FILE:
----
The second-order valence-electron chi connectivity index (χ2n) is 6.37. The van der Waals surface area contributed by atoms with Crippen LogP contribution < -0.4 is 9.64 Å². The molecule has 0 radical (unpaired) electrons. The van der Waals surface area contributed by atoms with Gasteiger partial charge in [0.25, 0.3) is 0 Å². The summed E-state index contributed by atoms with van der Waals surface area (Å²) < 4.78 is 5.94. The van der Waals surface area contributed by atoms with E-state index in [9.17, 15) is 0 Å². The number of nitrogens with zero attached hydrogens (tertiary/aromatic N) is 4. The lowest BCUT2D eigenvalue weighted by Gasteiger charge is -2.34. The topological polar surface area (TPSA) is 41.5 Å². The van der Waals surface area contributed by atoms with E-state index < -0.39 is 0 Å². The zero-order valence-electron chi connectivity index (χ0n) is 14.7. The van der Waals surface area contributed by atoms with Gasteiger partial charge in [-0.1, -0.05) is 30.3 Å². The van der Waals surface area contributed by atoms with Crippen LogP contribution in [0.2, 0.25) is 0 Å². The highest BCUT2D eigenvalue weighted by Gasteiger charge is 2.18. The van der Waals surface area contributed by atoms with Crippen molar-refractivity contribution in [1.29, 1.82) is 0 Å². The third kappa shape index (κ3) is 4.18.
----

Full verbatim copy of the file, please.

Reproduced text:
The second-order valence-electron chi connectivity index (χ2n) is 6.37. The van der Waals surface area contributed by atoms with Crippen LogP contribution < -0.4 is 9.64 Å². The molecule has 0 radical (unpaired) electrons. The van der Waals surface area contributed by atoms with Gasteiger partial charge in [0.25, 0.3) is 0 Å². The summed E-state index contributed by atoms with van der Waals surface area (Å²) < 4.78 is 5.94. The van der Waals surface area contributed by atoms with E-state index in [9.17, 15) is 0 Å². The number of nitrogens with zero attached hydrogens (tertiary/aromatic N) is 4. The lowest BCUT2D eigenvalue weighted by Gasteiger charge is -2.34. The topological polar surface area (TPSA) is 41.5 Å². The van der Waals surface area contributed by atoms with E-state index < -0.39 is 0 Å². The zero-order valence-electron chi connectivity index (χ0n) is 14.7. The van der Waals surface area contributed by atoms with Gasteiger partial charge in [-0.1, -0.05) is 30.3 Å². The van der Waals surface area contributed by atoms with Crippen LogP contribution in [0.2, 0.25) is 0 Å². The highest BCUT2D eigenvalue weighted by Gasteiger charge is 2.18. The van der Waals surface area contributed by atoms with Crippen molar-refractivity contribution in [1.29, 1.82) is 0 Å². The third kappa shape index (κ3) is 4.18.